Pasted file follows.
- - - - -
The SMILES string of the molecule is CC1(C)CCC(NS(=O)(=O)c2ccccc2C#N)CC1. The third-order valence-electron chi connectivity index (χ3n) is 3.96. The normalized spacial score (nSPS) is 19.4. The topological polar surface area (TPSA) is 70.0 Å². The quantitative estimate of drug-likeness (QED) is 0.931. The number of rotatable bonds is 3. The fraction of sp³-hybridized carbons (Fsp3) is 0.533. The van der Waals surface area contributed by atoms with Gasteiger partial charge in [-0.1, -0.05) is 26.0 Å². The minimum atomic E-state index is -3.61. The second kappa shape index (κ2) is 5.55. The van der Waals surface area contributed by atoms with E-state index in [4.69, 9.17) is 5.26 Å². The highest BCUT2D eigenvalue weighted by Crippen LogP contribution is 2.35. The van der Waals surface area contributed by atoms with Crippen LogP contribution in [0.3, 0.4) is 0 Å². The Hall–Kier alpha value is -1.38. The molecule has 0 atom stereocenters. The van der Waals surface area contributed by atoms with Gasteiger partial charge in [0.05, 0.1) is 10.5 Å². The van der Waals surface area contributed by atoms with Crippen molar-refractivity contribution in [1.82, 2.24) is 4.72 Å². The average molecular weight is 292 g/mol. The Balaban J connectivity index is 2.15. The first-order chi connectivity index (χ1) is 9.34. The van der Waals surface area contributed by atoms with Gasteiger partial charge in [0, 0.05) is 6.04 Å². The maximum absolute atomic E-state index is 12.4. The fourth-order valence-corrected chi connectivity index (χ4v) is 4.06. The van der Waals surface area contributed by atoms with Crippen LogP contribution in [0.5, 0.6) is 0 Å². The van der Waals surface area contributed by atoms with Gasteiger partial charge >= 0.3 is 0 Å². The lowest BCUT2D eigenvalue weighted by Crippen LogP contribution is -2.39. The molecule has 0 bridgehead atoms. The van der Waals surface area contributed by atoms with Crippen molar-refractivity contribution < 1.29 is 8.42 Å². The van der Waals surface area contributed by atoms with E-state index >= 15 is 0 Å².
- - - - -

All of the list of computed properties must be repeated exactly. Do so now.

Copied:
The SMILES string of the molecule is CC1(C)CCC(NS(=O)(=O)c2ccccc2C#N)CC1. The third-order valence-electron chi connectivity index (χ3n) is 3.96. The normalized spacial score (nSPS) is 19.4. The topological polar surface area (TPSA) is 70.0 Å². The quantitative estimate of drug-likeness (QED) is 0.931. The number of rotatable bonds is 3. The fraction of sp³-hybridized carbons (Fsp3) is 0.533. The van der Waals surface area contributed by atoms with Gasteiger partial charge in [-0.1, -0.05) is 26.0 Å². The minimum atomic E-state index is -3.61. The second kappa shape index (κ2) is 5.55. The van der Waals surface area contributed by atoms with E-state index in [4.69, 9.17) is 5.26 Å². The highest BCUT2D eigenvalue weighted by Crippen LogP contribution is 2.35. The van der Waals surface area contributed by atoms with Crippen LogP contribution in [0.3, 0.4) is 0 Å². The Hall–Kier alpha value is -1.38. The molecule has 0 atom stereocenters. The van der Waals surface area contributed by atoms with Gasteiger partial charge in [0.05, 0.1) is 10.5 Å². The van der Waals surface area contributed by atoms with Crippen molar-refractivity contribution in [1.82, 2.24) is 4.72 Å². The average molecular weight is 292 g/mol. The Balaban J connectivity index is 2.15. The first-order chi connectivity index (χ1) is 9.34. The van der Waals surface area contributed by atoms with Gasteiger partial charge in [0, 0.05) is 6.04 Å². The maximum absolute atomic E-state index is 12.4. The fourth-order valence-corrected chi connectivity index (χ4v) is 4.06. The van der Waals surface area contributed by atoms with Crippen LogP contribution in [0.5, 0.6) is 0 Å². The van der Waals surface area contributed by atoms with Gasteiger partial charge >= 0.3 is 0 Å². The lowest BCUT2D eigenvalue weighted by Crippen LogP contribution is -2.39. The molecule has 0 bridgehead atoms. The van der Waals surface area contributed by atoms with Crippen molar-refractivity contribution < 1.29 is 8.42 Å². The van der Waals surface area contributed by atoms with E-state index >= 15 is 0 Å².